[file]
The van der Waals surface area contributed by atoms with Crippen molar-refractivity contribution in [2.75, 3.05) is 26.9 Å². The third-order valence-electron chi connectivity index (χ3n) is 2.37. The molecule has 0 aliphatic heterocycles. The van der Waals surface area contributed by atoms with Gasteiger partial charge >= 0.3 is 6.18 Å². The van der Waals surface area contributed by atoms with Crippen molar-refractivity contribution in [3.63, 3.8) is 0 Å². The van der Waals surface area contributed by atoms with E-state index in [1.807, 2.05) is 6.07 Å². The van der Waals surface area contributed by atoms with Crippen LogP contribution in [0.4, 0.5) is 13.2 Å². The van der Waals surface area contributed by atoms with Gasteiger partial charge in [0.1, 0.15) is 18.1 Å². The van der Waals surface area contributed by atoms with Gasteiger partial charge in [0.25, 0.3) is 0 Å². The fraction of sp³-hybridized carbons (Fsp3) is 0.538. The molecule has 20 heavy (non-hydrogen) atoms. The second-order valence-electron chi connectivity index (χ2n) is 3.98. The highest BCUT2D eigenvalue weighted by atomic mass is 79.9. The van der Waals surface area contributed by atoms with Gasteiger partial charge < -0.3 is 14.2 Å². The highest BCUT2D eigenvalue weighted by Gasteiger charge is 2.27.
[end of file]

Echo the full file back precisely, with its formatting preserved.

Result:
The van der Waals surface area contributed by atoms with Crippen molar-refractivity contribution in [2.75, 3.05) is 26.9 Å². The third-order valence-electron chi connectivity index (χ3n) is 2.37. The molecule has 0 aliphatic heterocycles. The van der Waals surface area contributed by atoms with Gasteiger partial charge >= 0.3 is 6.18 Å². The van der Waals surface area contributed by atoms with Crippen molar-refractivity contribution in [3.63, 3.8) is 0 Å². The van der Waals surface area contributed by atoms with E-state index in [1.807, 2.05) is 6.07 Å². The van der Waals surface area contributed by atoms with Crippen LogP contribution in [0.4, 0.5) is 13.2 Å². The van der Waals surface area contributed by atoms with Gasteiger partial charge in [0.1, 0.15) is 18.1 Å². The van der Waals surface area contributed by atoms with Gasteiger partial charge in [0.25, 0.3) is 0 Å². The fraction of sp³-hybridized carbons (Fsp3) is 0.538. The molecule has 20 heavy (non-hydrogen) atoms. The second-order valence-electron chi connectivity index (χ2n) is 3.98. The highest BCUT2D eigenvalue weighted by atomic mass is 79.9. The van der Waals surface area contributed by atoms with Gasteiger partial charge < -0.3 is 14.2 Å². The highest BCUT2D eigenvalue weighted by Gasteiger charge is 2.27.